WASHINGTON -- With each day that passes during the 2017 postseason, the Nationals are counting on Bryce Harper's left knee to continue to improve. He played in five games during the final week of the regular season and began the postseason by promptly collecting a single in the first inning
WASHINGTON -- With each day that passes during the 2017 postseason, the Nationals are counting on Bryce Harper's left knee to continue to improve. He played in five games during the final week of the regular season and began the postseason by promptly collecting a single in the first inning Friday night's 3-0 loss to the Cubs in Game 1 of the National League Division Series presented by T-Mobile.
Harper's knee has been good enough for him to get on the field, but as more time passes, the closer he gets to returning to form.
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"I think it can definitely get better the farther we go," Harper said prior to Saturday's Game 2. "You know, the more at-bats I get, the more comfortable I get.
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"Those [five] games, it's kind of like playing [five] games in Spring Training. You know, taking six weeks off, seven weeks off, not seeing live pitching is tough."
Before his injury, Harper was one of the favorites to win the NL Most Valuable Player Award. He finished the season with 29 home runs and a 1.008 OPS in 111 games and was again one of the most dangerous hitters in baseball. Harper went 3-for-18 with a pair of walks during the final week of the season, which the Nationals treated as a sort of rehab assignment.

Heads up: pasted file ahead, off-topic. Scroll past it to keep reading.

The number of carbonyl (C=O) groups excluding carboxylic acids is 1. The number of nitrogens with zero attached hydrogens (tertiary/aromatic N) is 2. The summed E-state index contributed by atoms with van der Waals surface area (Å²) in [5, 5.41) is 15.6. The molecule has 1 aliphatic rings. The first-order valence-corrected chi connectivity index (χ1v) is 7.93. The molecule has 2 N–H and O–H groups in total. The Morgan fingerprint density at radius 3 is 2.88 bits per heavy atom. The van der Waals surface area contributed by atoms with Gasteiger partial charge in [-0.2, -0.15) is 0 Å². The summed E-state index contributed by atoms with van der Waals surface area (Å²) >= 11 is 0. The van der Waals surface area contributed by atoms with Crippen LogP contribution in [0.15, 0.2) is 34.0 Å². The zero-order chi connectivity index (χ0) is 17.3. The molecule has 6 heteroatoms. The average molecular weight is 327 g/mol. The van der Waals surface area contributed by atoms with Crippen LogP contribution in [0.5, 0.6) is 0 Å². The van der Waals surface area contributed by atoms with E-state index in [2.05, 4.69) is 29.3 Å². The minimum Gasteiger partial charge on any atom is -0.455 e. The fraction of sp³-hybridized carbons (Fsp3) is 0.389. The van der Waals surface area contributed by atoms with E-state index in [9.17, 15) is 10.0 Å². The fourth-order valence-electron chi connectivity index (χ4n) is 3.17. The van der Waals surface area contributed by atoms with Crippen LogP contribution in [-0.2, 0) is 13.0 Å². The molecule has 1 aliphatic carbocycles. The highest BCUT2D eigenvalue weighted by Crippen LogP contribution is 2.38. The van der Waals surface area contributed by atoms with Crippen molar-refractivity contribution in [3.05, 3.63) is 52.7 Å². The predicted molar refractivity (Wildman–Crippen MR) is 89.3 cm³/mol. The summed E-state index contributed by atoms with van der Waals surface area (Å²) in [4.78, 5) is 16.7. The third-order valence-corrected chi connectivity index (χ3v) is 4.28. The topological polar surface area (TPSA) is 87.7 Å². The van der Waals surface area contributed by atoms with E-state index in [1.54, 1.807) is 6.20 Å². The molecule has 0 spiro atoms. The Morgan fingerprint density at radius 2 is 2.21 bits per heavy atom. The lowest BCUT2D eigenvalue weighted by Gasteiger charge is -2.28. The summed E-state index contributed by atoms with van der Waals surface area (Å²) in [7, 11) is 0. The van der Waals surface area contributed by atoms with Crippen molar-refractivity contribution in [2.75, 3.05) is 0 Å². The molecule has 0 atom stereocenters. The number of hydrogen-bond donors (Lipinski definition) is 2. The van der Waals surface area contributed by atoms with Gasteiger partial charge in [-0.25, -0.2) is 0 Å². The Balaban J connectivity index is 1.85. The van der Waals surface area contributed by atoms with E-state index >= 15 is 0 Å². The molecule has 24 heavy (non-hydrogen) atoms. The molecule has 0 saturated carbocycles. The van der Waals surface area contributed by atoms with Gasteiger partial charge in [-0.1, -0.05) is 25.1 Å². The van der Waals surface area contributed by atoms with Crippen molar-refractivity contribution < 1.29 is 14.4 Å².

They found other ways to get him as many at-bats as possible. During the off-days before the start of the NLDS, he faced Nationals pitchers and Minor Leaguers for live batting practice.
"I feel the same way he feels," manager Dusty Baker said. "I've already stated that the longer this goes, the better Bryce has to get right."
Baker said Max Scherzer's bullpen session Friday afternoon went smoothly, keeping him in line to start Game 3 on Monday in Chicago. His 2017 postseason debut has been pushed back because of a sore right hamstring.
"We'll see how deep he can go," Baker said. "That's the question on anybody that's kind of semi-injured: When they fatigue, are they strong enough to battle through whatever is bothering them?"
Jamal Collier covers the Nationals for MLB.com. Follow him on Twitter at @jamalcollier.